My ex-bf's relative was one of my bosses too, and I have no idea what my ex started telling people after he found out I was working there, but afterwards people started treating me like a lunatic. I overheard a conversation with the managers about having a conversation with him, but couldn't make out all that was said because the stupid loudspeaker kept going off making announcements. But he was the only person that could have been telling them that I had been his girlfriend, since I hadn't been seeing anyone else for several years, and that person is in another state. I wish I'd never met him.

I don't know what I'm going to do for income now. I've applied everywhere that I could, and they all turned me down.



posted on Feb, 2 2010 @ 11:00 AM
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Just stumbled in as well,

I saw a news headline this morning feb. 2nd, 2010 about the US deficit, we are trillions in debt, and we have never been this deep in debt, YET, for some reason the tarp what'cha ma call it, did not make us all the jobs it was suppose to, and now we as the People of America need to spend more tax dollars, (which we really do not have because of the trillion dollar debts) to fix a problem that was suppose to be already fixed with the tarp money. the President's excuse for the tarp not working is he and his advisors mis calculated the the seriousness of the state of the economy.

Still with me? Where are we getting this money from?

America, is Trillions of dollars in debt, and looking at the monkey bars and graphs it seems to just keep going up.

Ahem let me not get into the trade deficit.

So with saying all of that I am not really sure how we can say we are onto recovery. Its going to take forever and a day to make enough surplus each year to start spending trillions on our deficit. Did anyone hear me?

Not sure who we owe all that money to but ahem, I am sure they want their money... At what point in the deficit, does a country admit its failure?

I guess we do not have much of a choice but have the Government some how spend allot more of our tax dollars that we really do not have to make jobs.. Because well allot of people need jobs very badly.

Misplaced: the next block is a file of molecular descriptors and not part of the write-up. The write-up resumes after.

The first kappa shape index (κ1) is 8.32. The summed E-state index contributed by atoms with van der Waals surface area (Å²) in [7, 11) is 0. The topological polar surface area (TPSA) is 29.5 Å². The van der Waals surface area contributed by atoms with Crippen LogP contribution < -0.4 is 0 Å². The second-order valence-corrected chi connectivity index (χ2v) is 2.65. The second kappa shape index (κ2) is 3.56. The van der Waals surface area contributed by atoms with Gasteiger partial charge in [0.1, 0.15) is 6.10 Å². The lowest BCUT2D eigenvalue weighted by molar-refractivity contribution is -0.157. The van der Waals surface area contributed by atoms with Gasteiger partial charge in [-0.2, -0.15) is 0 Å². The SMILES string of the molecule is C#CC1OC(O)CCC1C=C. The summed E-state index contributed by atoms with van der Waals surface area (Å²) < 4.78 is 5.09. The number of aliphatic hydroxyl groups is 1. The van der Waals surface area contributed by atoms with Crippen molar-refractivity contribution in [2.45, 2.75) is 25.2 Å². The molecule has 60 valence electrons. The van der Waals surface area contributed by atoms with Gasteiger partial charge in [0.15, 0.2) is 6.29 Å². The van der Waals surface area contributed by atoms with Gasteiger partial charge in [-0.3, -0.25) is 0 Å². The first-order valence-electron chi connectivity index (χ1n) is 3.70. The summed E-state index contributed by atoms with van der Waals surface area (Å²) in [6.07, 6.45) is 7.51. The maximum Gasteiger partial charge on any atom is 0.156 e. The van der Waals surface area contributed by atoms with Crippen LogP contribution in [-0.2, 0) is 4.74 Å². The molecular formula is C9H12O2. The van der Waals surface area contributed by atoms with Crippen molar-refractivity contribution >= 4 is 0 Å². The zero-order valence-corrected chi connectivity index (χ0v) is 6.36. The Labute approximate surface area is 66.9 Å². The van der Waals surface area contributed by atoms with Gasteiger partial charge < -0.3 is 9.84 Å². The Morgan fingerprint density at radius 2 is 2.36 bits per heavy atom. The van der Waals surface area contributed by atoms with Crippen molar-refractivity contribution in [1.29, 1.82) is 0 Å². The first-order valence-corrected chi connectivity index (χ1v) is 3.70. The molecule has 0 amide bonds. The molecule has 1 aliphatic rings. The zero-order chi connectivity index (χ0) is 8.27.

God bless the Father's out there that have lost their jobs and have to pay child support, OH, but that is a even sadder and a more pathetic story. Just google some of that stuff, got men going to jail because they lost their job and can't pay their child support. But America, can have trillions of dollars in Debt and no conciquence.. All together now.. Dichotomy

The Child support thing is just one example. Not to bring family law into the spotlight here in the global meltdown section, but its an example, of what the heck.

In closing I have no idea, where our GDP, grew in 2009, Unfortunatly, no one is really trying to understand the theory associated with that statement..



Keep up the good work Slayer.

[edit on 2-2-2010 by Bicent76]



posted on Feb, 21 2010 @ 02:48 PM
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There are signs that Americans are getting their personal debt in order. We just have to look. By paying down their debt now they'll be able to purchase later.

From last year-FALL/WINTER-2009
Credit Card Debt Evaporating in U.S.; Down 13 percent in August

Credit card debt is quickly eroding in the U.S., a good sign for the American consumer's personal financial health.


U.S. consumer credit falls again, sending the global economy a message

Also, while paying down consumer debt -- particularly excessive debt -- is a good thing, the very fact of Americans getting their budgets in order will present another hurdle for the U.S. economic recovery.

That's because in addition to cutting debt, the U.S. economy needs at least selected consumers to spend in order to stimulate the economy. But simultaneously saving more while buying at a robust rate is a dilemma. There's scant economic theory to suggest a nation can successfully pull that trick off. If PIMCO Global Strategic Advisor Richard Clarida's analysis is correct, the "new normal" is a U.S. GDP growth rate in the recovery stage of about 2 percent -- far below the 5 percent to 7 percent rate the U.S. typically registers early in a recovery.